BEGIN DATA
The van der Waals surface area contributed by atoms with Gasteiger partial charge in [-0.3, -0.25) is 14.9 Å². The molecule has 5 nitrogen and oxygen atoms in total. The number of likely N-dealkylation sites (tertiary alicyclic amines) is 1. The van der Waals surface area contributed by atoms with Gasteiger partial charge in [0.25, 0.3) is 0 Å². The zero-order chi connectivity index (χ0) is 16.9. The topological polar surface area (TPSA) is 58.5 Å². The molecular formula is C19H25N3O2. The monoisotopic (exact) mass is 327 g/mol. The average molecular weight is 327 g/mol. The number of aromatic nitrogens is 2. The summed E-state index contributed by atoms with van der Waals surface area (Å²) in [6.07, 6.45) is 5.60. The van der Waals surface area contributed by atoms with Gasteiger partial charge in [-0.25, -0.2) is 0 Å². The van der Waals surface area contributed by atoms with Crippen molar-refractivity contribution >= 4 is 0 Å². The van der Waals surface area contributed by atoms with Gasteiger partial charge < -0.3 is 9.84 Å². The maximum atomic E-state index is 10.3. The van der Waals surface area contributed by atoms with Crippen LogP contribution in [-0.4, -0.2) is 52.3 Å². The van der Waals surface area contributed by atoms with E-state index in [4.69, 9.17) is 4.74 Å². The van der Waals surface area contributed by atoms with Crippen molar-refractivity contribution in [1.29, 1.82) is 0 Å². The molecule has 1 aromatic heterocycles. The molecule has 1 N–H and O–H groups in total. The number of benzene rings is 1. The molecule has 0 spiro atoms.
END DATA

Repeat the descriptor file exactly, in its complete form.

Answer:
The van der Waals surface area contributed by atoms with Gasteiger partial charge in [-0.3, -0.25) is 14.9 Å². The molecule has 5 nitrogen and oxygen atoms in total. The number of likely N-dealkylation sites (tertiary alicyclic amines) is 1. The van der Waals surface area contributed by atoms with Gasteiger partial charge in [0.25, 0.3) is 0 Å². The zero-order chi connectivity index (χ0) is 16.9. The topological polar surface area (TPSA) is 58.5 Å². The molecular formula is C19H25N3O2. The monoisotopic (exact) mass is 327 g/mol. The average molecular weight is 327 g/mol. The number of aromatic nitrogens is 2. The summed E-state index contributed by atoms with van der Waals surface area (Å²) in [6.07, 6.45) is 5.60. The van der Waals surface area contributed by atoms with Gasteiger partial charge in [-0.25, -0.2) is 0 Å². The van der Waals surface area contributed by atoms with Crippen molar-refractivity contribution >= 4 is 0 Å². The van der Waals surface area contributed by atoms with Gasteiger partial charge < -0.3 is 9.84 Å². The maximum atomic E-state index is 10.3. The van der Waals surface area contributed by atoms with Crippen LogP contribution in [-0.4, -0.2) is 52.3 Å². The van der Waals surface area contributed by atoms with E-state index in [4.69, 9.17) is 4.74 Å². The van der Waals surface area contributed by atoms with Crippen molar-refractivity contribution in [1.29, 1.82) is 0 Å². The molecule has 1 aromatic heterocycles. The molecule has 1 N–H and O–H groups in total. The number of benzene rings is 1. The molecule has 0 spiro atoms.